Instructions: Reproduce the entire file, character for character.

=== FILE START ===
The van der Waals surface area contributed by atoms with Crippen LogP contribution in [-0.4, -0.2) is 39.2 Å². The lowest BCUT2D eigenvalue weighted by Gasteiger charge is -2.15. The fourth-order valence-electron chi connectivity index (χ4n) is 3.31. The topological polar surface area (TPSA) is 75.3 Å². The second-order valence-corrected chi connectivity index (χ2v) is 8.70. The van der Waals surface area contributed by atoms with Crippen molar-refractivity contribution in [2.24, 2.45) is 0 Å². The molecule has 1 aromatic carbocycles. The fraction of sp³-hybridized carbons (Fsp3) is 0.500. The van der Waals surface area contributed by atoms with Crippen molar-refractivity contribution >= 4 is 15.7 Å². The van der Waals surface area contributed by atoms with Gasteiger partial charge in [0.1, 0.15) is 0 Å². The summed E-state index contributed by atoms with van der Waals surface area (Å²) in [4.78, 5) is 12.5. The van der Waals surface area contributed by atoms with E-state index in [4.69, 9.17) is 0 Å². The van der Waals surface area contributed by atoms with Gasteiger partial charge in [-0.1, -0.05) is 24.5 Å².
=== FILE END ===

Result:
The van der Waals surface area contributed by atoms with Crippen LogP contribution in [-0.4, -0.2) is 39.2 Å². The lowest BCUT2D eigenvalue weighted by Gasteiger charge is -2.15. The fourth-order valence-electron chi connectivity index (χ4n) is 3.31. The topological polar surface area (TPSA) is 75.3 Å². The second-order valence-corrected chi connectivity index (χ2v) is 8.70. The van der Waals surface area contributed by atoms with Crippen molar-refractivity contribution in [2.24, 2.45) is 0 Å². The molecule has 1 aromatic carbocycles. The fraction of sp³-hybridized carbons (Fsp3) is 0.500. The van der Waals surface area contributed by atoms with Crippen molar-refractivity contribution >= 4 is 15.7 Å². The van der Waals surface area contributed by atoms with Gasteiger partial charge in [0.1, 0.15) is 0 Å². The summed E-state index contributed by atoms with van der Waals surface area (Å²) in [4.78, 5) is 12.5. The van der Waals surface area contributed by atoms with E-state index in [4.69, 9.17) is 0 Å². The van der Waals surface area contributed by atoms with Gasteiger partial charge in [-0.1, -0.05) is 24.5 Å².